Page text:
Monday 14 November 2022


Childhood can be such a fleeting moment. One second you're a teenager and the next you have responsibilities and must face the harsh realities of life. In NEVERNEVERNEVERNEV- ERNEVERNEVERNEVER, Sol Feldman and Aaron Orzech deconstruct this growth and rite of passage, and with inspiration from Peter Pan and JM Barrie, attempt to whisk its audience off to their own Neverland, one that is surrounded by an air of sadness and nostalgia.

The two figures emerge from the darkness; they are roughly twenty years apart in age. They are dressed in identical green singlet and shorts and both have long, unkempt hair. As they start to move their bodies and connecting (and disconnecting) with each other, we begin to question if they are the same person in different periods of their lives, and if so, what is going through their minds as the relationship unfolds. Unfortunately, there isn't much to help guide us through this.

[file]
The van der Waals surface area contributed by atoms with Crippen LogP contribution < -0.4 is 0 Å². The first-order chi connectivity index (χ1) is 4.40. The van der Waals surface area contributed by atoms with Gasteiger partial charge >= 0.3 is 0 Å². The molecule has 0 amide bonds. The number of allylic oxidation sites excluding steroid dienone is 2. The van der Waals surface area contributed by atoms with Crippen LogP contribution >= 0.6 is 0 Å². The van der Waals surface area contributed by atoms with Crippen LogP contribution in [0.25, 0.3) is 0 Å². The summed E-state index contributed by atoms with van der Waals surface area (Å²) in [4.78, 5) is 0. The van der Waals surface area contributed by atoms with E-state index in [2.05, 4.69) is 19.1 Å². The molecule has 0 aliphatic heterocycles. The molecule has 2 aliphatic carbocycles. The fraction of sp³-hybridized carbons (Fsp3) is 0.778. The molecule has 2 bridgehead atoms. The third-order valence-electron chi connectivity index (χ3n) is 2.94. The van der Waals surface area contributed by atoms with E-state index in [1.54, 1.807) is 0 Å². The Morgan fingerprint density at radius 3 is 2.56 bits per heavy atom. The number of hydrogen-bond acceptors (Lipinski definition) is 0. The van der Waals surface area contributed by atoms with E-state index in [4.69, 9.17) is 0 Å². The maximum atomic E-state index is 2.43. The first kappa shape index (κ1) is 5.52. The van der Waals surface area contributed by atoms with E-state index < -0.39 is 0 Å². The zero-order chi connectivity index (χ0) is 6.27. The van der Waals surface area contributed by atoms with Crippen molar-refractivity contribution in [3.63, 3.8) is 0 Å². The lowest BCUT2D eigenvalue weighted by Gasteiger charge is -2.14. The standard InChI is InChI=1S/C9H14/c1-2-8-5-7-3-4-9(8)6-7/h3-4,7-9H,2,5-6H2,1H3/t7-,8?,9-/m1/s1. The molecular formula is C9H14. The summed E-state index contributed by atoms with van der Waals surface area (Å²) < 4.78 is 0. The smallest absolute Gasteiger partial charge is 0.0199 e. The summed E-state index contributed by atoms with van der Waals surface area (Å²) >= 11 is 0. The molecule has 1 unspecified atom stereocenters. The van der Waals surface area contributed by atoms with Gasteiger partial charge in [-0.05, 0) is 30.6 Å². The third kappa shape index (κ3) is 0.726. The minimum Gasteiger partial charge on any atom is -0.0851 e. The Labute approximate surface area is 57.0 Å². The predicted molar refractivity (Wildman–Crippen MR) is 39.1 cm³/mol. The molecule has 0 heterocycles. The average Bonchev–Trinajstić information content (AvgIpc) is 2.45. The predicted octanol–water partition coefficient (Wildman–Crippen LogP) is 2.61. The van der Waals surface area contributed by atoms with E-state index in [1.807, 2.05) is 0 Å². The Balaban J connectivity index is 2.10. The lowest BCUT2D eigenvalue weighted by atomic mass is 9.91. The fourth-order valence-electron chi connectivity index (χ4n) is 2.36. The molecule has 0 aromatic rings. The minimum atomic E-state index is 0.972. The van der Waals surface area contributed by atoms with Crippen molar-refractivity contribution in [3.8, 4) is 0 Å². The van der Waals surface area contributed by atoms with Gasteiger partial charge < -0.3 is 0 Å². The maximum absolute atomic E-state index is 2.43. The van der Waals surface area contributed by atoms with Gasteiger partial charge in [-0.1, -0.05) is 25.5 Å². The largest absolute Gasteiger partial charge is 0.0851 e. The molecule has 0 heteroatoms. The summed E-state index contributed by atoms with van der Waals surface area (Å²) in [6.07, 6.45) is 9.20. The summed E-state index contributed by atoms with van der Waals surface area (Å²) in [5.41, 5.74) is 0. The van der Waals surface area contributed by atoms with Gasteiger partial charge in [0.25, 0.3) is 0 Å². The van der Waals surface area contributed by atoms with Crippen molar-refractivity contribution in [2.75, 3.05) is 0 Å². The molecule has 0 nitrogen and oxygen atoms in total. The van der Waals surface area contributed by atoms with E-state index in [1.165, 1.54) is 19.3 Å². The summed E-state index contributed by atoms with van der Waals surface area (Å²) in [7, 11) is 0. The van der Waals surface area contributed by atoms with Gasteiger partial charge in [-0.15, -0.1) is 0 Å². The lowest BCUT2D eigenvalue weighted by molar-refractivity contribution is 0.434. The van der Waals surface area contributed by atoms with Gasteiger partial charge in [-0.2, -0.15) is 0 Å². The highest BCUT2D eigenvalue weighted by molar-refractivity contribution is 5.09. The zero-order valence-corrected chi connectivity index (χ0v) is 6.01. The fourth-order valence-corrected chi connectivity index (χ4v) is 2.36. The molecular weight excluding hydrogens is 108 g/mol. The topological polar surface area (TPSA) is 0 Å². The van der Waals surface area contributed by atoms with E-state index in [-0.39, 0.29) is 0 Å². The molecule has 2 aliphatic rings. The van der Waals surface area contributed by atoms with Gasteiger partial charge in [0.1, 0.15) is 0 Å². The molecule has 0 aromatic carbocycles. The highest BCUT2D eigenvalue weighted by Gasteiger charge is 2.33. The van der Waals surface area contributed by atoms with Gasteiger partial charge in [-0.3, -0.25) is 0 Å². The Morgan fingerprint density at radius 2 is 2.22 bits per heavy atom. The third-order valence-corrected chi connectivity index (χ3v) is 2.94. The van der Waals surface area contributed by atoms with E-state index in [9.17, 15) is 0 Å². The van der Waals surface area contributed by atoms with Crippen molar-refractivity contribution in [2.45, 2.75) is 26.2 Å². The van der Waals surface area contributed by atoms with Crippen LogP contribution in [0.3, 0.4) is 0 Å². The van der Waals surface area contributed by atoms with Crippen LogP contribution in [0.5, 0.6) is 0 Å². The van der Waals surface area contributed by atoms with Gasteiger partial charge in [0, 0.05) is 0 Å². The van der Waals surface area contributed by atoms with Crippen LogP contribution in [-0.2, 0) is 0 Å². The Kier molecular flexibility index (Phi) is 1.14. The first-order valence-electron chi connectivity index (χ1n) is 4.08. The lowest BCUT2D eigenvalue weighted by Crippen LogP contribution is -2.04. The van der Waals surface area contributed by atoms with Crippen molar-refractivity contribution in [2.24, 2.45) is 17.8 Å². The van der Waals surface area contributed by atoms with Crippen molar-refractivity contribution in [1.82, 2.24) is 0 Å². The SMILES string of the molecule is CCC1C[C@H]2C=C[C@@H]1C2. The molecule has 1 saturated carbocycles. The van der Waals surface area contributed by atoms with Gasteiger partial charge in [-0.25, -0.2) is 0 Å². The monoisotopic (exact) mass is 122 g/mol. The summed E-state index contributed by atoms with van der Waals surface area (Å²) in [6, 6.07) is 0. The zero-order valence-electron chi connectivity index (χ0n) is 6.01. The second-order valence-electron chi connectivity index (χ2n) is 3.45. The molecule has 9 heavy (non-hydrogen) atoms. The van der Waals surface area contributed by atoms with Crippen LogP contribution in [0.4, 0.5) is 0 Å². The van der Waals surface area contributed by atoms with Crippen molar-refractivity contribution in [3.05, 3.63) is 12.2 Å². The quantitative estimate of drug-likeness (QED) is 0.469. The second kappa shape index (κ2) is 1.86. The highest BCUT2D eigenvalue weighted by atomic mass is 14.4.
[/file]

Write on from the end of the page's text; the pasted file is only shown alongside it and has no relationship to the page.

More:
Tuesday 8 November 2022

Day After Terrible Day review

I learnt a few years ago that the apparent inspiration for Miss Havisham from Great Expectations was an Australian woman buried at Sydney's Camperdown Cemetery. I'd never really given it more thought than that, but it is said that in the 1850s, Emily Eliza Donnithorne was jilted on the morning of her wedding and subsequently became a recluse. Thirty years later she died, still wearing her wedding dress.

In its latest production Day After Terrible Day, The Danger Ensemble make use of Donnithorne's story to explore the sorrow, grief and mourning that comes from falling in love and being unable to let go when the love ends. Director Mitchell Steven Wright builds a world that is macabre and disturbing from the very beginning when we are greeted by two real estate agents hoping to sell us a property. They are dressed in pink outfits with hair and make-up to the nines, but something about them doesn't look quite right. Once we enter, it is not long before we encounter one of the previous owners.